Gambit of Othello, the Moore of Venice!

in The Chess Community2 years ago (edited)

Before we continue our story on chess set design, I have to tell you the tragedy of Othello, the Moore of Venice, General of the mighty chess army…

As you may think, the Moore had a bit of a sun tan, which made him a target of many Shakespearean racists. He was a brave warrior who served his masters so well that he deserved a position of the Governor of Cyprus and a beautiful white wife.

Well, one day he made a mistake and promote a wrong man. The real wrong man who wanted so badly to be promoted, thought of a devious revenge, and planted a poisonous seed of jealousy towards his beautiful Desdemona. So, how did their encounter went?

Black General Othello steps from the ship at the sea-port in Cyprus to the chess board, and his beautiful White wife comes out to him:

DESDEMONA: Welcome, my Lord… 1. e4

Othello meets her

OTHELLO: Am I really? 1… e5

DESDEMONA: Of course you are, my lord. Did you brought me something nice or did you slaughter and plunder foreign lands in vain? 2. Nf3

OTHELLO: I do have something for you indeed 2… Nc6

DESDEMONA: Let me see what you have for me. 3. Bc4

OTHELLO: I have a question, woman! 3… Nd4


At this moment, you may already notice unpleasant tones of this meeting. You also may say: ‘Hey, this looks so much like Schilling-Kostić Gambit!’ Which proves you did read other literature as well. But let’s go back to see what has happened in the Othello’s marriage:

DESDEMONA: Oh, I see you brought me a juicy pawn! Thank you, my lord. Do you have anything else for me? 4. Nxe5

OTHELLO: Else? Where is a handkerchief I gave you the last time? 4… Qg5

DESDEMONA: Thank you, my lord, thank you! And thank you for the beautiful Rook! That handkerchief I’ve lost 5. Nxf7

OTHELLO: You’ve lost my mother’s handkerchief?! Liar! You gave it to a pawn called Cassio! 5… Qxg2

DESDEMONA: No, by my life and soul! (Retreats in fear) 6. Rf1

OTHELLO: Liar! Tell me the truth or I’ll smother you! 6… Qxe4+

DESDEMONA: No, lord, please have mercy on me! (A feeble attempt to protect herself) 7. Be2


Alas, Othello already maketh the decision…

OTHELLO: Down, strumpet!! 7… Nf3#

A tragic ending indeed. There are rumors that Othello later committed a suicide, something like Jeffrey Epstein, but we also have heard that he actually run away far from Venice and Cyprus, to Ireland, and that he is hiding under the name O’Thello.

But there is one even more tragic thing: If you follow his trail you will never forget it, and you will never lose a chess game against @lighteye in this spectacular way.

Oh, nevermind. I was going to open with d4 anyway…

* * *

Related texts / Повезани текстови:

Chess Set design: Lardy Set (Part IV) [eng/срп] Дизајн шаховских фигура: Лардијева гарнитура (део четврти)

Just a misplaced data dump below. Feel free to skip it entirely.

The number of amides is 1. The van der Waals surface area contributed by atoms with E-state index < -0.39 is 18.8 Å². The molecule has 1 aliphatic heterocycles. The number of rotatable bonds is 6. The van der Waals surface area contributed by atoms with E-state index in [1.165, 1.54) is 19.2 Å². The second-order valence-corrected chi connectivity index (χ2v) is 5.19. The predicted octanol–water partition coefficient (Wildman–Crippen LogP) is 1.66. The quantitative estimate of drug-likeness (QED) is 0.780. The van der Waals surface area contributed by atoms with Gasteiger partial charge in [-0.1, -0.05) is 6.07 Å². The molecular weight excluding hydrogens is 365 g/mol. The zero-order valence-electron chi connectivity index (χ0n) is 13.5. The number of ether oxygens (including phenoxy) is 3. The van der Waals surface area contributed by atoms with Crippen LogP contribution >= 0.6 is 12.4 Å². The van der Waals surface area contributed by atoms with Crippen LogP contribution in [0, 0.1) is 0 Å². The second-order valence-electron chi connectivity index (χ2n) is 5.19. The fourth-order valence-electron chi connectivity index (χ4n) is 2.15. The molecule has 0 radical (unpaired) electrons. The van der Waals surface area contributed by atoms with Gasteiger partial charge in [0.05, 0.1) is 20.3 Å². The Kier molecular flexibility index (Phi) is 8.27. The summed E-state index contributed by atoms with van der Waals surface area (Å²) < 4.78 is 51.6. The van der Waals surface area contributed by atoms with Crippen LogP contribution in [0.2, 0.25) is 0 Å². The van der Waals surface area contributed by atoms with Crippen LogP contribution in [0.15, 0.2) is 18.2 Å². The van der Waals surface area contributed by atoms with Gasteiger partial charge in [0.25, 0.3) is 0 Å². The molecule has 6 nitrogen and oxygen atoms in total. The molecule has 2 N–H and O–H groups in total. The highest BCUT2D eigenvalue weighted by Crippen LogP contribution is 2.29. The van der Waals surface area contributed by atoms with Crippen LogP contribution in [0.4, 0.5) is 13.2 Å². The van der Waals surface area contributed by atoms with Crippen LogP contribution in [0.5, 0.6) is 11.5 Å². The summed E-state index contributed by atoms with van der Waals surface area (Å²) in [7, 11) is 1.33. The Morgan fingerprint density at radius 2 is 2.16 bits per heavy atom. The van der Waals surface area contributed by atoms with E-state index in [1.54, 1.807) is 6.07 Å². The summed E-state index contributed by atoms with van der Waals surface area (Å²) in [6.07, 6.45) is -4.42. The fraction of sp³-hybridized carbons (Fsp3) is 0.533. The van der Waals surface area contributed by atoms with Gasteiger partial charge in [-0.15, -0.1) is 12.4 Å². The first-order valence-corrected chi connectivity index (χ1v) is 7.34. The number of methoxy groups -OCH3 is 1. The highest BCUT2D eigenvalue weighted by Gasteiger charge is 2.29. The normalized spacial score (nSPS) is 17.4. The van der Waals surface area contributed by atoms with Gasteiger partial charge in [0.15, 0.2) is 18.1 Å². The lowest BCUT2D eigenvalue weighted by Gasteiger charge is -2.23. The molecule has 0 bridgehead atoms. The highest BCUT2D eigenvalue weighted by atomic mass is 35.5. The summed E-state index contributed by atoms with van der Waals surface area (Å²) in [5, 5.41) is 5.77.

Chess Set design: Staunton standard variations (Part III) [eng/срп] Дизајн шаховских фигура: Варијације Стаунтон стандарда (део трећи)

Chess Set design: Staunton Standard (Part II) [eng/срп] Дизајн шаховских фигура: Стаунтон стандард (део други)

Chess Set design: Medieval Age (Part I) [eng/срп] Дизајн шаховских фигура: Средњи век (део први)

HIVE blog20200320_205320.jpg

Universal Basic Income

Google detox starts here!


Check out ABRA and easily invest in 28 cryptocurrencies or BIT10, an index of the top cryptos. Use this link to sign up and get $25 in free bitcoin after your first Bank/Amex deposit, or 1.5% cash back when you exchange cryptos



@lighteye, really great story! I preceded all of my early chess post with a story. I tried to find my post where I explicitly explained that every chess game was a story but could not find it quickly.

But here are a few examples of my pre chess game stories. Take a quick look when you can.

Thank you, @rodrook. Yes, the stories are by far the best way for people to remember chess positions and ideas, and to keep them in memory very long time :)

As I can see, you're a serious opponent of mine in the run for the last place.

Bang, I did it again... I just rehived your post!
Week 51 of my contest just can now check the winners of the previous week!

interesting gambit, but too crazy for my taste. hahahaha, who comes up with that?

There is a link at the bottom of the text with explanation, @gabotask, but I will put the key paragraph here for you:

It is called Schilling-Kostic Gambit. Kostić, because Serbian grandmaster Borislav Bora Kostić liked to play it, and Schilling because there is a story that Joseph Henry Blackburne (‘The Black Death’) used to play a games for a shilling, winning over repeatedly with this trap.

Did you hear for a Tennison Gambit? That one looks even more crazy, but not with so spectacular ending :)

Yes, of course. i read it is crazy... About the tennison gambit yes! my god hahahaha, that's worse than all (i think) hahahaha, no doubt that's why i love chess, it has so many possibilities for so many types of players, that makes it so great.